OBLONG, Ill. (WTHI) In the United States more than 45 million people live in rural areas. Right here in the Wabash Valley a fair amount of folks live more than a half hour’s drive to receive full hospital care.
It’s got local hospitals looking at ways to give them medical attention in their own backyards.
Farm lands and fields are the backbone of the Midwest economy but, when it comes to healthcare the wide open spaces create a problem.
“As you probably know healthcare tends to be concentrated in larger urban areas, so the rural areas like we’re in tend to be under-served both in terms of clinicians, practitioners and also facilities to practice in,” Don Annis of Crawford Memorial Hospital said.
While the days of house calls have gone, Wabash Valley hospitals have hit upon a different strategy to get to those hard reach folks: satellite clinics.
That’s what brings folks just outside Oblong Tuesday, to get a first look at a new health clinic.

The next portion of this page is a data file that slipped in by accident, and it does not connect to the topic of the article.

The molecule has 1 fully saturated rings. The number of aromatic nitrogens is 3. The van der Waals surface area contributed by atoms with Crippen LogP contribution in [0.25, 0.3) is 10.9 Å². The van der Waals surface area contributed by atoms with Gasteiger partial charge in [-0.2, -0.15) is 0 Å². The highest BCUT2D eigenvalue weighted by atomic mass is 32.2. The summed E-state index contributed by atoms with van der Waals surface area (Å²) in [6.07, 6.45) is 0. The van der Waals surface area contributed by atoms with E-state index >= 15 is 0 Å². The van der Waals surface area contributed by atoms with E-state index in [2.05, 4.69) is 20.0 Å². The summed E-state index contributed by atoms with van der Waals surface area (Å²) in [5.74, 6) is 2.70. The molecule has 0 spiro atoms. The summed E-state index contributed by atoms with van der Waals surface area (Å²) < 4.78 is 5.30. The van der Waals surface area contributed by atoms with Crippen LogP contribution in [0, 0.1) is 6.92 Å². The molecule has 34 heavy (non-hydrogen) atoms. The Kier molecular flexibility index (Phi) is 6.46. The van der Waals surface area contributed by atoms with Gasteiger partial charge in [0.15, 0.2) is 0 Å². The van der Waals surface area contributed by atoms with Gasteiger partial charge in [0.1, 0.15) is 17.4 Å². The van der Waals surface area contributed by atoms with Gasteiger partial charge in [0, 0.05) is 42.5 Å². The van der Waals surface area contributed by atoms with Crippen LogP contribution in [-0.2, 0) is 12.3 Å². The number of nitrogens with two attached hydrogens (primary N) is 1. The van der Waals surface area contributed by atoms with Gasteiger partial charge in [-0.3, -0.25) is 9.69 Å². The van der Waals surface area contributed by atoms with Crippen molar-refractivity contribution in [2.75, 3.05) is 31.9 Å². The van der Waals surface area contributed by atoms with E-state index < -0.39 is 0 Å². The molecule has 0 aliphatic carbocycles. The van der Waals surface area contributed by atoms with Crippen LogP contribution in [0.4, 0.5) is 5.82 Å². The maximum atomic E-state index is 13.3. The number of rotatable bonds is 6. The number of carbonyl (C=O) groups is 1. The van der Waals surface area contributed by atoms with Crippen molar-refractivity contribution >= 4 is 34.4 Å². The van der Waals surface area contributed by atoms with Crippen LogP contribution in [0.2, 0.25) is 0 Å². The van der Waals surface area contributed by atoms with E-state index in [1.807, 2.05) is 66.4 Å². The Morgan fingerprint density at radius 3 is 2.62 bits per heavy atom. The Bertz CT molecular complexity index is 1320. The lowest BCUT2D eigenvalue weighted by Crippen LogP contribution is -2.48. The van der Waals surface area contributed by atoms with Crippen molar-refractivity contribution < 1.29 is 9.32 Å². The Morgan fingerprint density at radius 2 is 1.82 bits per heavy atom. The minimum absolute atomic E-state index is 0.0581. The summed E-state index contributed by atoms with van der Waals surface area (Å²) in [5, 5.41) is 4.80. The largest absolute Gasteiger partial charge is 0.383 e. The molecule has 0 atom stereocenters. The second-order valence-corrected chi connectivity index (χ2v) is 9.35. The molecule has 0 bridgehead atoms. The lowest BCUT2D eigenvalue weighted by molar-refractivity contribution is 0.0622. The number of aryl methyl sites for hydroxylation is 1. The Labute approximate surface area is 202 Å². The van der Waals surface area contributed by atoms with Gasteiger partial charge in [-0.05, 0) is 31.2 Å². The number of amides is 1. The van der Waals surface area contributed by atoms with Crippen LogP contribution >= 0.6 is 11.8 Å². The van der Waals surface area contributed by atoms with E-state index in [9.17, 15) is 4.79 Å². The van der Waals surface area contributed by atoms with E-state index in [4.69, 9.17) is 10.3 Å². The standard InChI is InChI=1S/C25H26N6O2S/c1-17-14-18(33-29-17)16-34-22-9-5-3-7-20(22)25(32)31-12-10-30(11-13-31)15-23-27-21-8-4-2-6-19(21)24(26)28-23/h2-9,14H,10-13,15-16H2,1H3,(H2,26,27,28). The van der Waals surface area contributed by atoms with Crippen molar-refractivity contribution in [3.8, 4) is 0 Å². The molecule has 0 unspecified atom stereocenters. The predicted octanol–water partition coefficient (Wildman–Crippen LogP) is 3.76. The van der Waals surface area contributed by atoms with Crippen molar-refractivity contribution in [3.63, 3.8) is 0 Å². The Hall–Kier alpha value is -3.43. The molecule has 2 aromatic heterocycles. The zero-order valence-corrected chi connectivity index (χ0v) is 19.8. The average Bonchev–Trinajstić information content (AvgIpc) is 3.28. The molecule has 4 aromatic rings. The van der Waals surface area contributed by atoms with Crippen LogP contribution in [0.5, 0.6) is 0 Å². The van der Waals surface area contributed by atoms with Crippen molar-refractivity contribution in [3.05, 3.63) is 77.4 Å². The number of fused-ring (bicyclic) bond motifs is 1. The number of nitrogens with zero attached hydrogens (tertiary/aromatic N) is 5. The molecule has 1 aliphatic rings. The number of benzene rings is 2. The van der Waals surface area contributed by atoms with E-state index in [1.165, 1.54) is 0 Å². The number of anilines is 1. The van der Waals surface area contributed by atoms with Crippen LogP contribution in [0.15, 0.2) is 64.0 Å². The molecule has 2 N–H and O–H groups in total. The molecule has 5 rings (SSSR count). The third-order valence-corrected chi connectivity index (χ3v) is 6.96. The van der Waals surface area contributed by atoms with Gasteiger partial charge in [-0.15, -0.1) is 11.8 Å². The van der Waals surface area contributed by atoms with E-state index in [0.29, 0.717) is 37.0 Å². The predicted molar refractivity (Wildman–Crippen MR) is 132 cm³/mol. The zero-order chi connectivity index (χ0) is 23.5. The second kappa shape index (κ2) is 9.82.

“This fulfills a long term plan and perhaps a dream of ours at the hospital to build a replacement facility,” Annis said. “(One) that’s state of the art and meets the needs of additional practitioners we want to have here in the western part of the county and in a facility that is state of the art and meets the needs of the community.”
As the community came in, they got a glimpse of the future of healthcare in rural Illinois. Folks like Oblong mayor Randy Rich, who feels a little safer knowing the medical outpost is nearby.
“I’ve been lucky; I’ve not had to go to the doctor or the hospital hardly at all in the last several years,” Rich said. “But some of my family has, so it’s very nice that there is a place we can go to that we trust.”